Thursday, 18 April 2013


Cllr Clive Hart


In this report, generally speaking, I have to deal with matters since the last council meeting. I want to quickly make a couple of very pertinent points and then move on.

On the day following the last council meeting we received the news that the former Conservative Leader of this council was found guilty of misconduct in a public office. Probably the worst possible publicity this council could have. A very, very black day indeed for TDC.

I don’t have to explain to councilors here just how difficult my relationship was with that particular former leader. It’s no exaggeration when I say I found it very difficult to be in the same room and I’m sure he had similar feelings.

However, we both had to attend council meetings along with other members  and I want to commend my group for their dignified and controlled behavior in the months leading up to the court case. They turned the other cheek and never once responded when lectured by that former leader on ethics and probity during heated debates in this chamber.

Thankfully, we can now move on, but we are still hindered by negative stereotypes and this is where I want to make my last point in this regard.

I’ve been a councilor for ten years this month and to my knowledge during that time none of my fellow Labour councillors have received criminal convictions. This council may have a reputational problem that WE ALL now have to deal with but I’m sick and tired of the public saying ‘we’re all the same’. We’re not – and I do sincerely hope the Conservative group will do some serious soul searching as part of the process to rebuild reputations across this council.

So our administration has yet more legacy issues to deal with - and we will.

We wish to emphasise that Thanet District Council’s policies and procedures are robust. Indeed the Annual Audit Letter of September 2012 stated that in overall terms their assessment was that the Council has a good understanding of its underlying financial position and sound financial systems and that the Council continues to demonstrate effective arrangements for budget and financial management.

TDC’s Whistleblowing Policy was effective and instantaneous in alerting the Senior Management and subsequently the Police to the crime committed.

Thorough investigations by the Police took place with full co-operation of TDC officers to check if there were any signs of collusion found nothing untoward.

We share the concern that Councillors who are elected to represent and serve the general public must adhere to the highest standards of integrity.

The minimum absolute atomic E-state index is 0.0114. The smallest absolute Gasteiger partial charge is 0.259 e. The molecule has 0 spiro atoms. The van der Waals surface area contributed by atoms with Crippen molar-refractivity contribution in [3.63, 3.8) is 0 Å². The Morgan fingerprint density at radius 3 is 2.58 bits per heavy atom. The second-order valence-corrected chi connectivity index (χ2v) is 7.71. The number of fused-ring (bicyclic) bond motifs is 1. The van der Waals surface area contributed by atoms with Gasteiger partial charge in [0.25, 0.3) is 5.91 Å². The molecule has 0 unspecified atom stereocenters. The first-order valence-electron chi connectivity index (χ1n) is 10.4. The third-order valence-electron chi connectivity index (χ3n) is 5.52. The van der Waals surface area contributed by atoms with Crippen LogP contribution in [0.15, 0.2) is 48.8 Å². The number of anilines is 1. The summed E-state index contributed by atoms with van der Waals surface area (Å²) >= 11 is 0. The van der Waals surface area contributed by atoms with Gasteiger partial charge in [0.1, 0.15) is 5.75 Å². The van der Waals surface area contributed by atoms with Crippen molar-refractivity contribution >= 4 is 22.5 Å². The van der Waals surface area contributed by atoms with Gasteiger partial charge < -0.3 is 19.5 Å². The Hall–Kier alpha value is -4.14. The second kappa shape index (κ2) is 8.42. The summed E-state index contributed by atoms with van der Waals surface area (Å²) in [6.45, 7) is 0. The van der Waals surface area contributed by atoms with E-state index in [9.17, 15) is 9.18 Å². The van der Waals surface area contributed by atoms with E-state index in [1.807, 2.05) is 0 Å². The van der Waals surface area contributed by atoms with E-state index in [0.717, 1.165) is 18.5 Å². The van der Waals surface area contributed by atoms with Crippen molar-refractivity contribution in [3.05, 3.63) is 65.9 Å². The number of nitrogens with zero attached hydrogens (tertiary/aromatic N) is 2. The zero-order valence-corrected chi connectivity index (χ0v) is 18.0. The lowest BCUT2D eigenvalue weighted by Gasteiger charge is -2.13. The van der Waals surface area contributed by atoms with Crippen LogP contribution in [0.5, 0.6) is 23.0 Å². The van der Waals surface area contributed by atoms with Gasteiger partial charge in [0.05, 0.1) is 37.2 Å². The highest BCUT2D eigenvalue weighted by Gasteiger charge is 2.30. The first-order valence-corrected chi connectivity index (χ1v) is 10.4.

We have therefore decided to take the opportunity this situation presents to revisit our policies and procedures and not to leave any stone unturned.

We have requested a comprehensive report to Cabinet on lessons to be learnt and what actions to follow. This report will be discussed at the Cabinet meeting in April.

It is proposed to write a report to Cabinet to debrief Members on the findings of the court case, and to present the response of the council to learn from this case to improve its systems and processes.

The cabinet report will state in its opening paragraphs that a crime has been committed and although we are actively reviewing our procedures, a preliminary review has shown that it was a result of the council’s procedures that enabled the crime to be detected and brought to justice. As a learning council we have used this to prompt a thorough review of procedures covering asset disposal, contract procedures, publication of reports and disclosure of member interests.

The report will specifically refer to:-

- A review of the asset disposal policy and procedure – with revisions to include the addition of an explanation of the methods of disposal; and to improve key controls to prevent advantage to officers and members through inside knowledge, by prohibiting officers from sharing bidding information during commercial negotiations.   Internal audit will be asked to contribute to this review and to provide assurance of the adequacy of key controls.
- A review of the register of member interests, to strengthen the information requested. This revision would then be taken to Standards, for recommendation to Council.
- A reminder will be issued to all members alerting them of the need to complete the register of interests.
- Regular reminders will be issued to all staff and members of the whistleblowing policy.  This has recently been undertaken.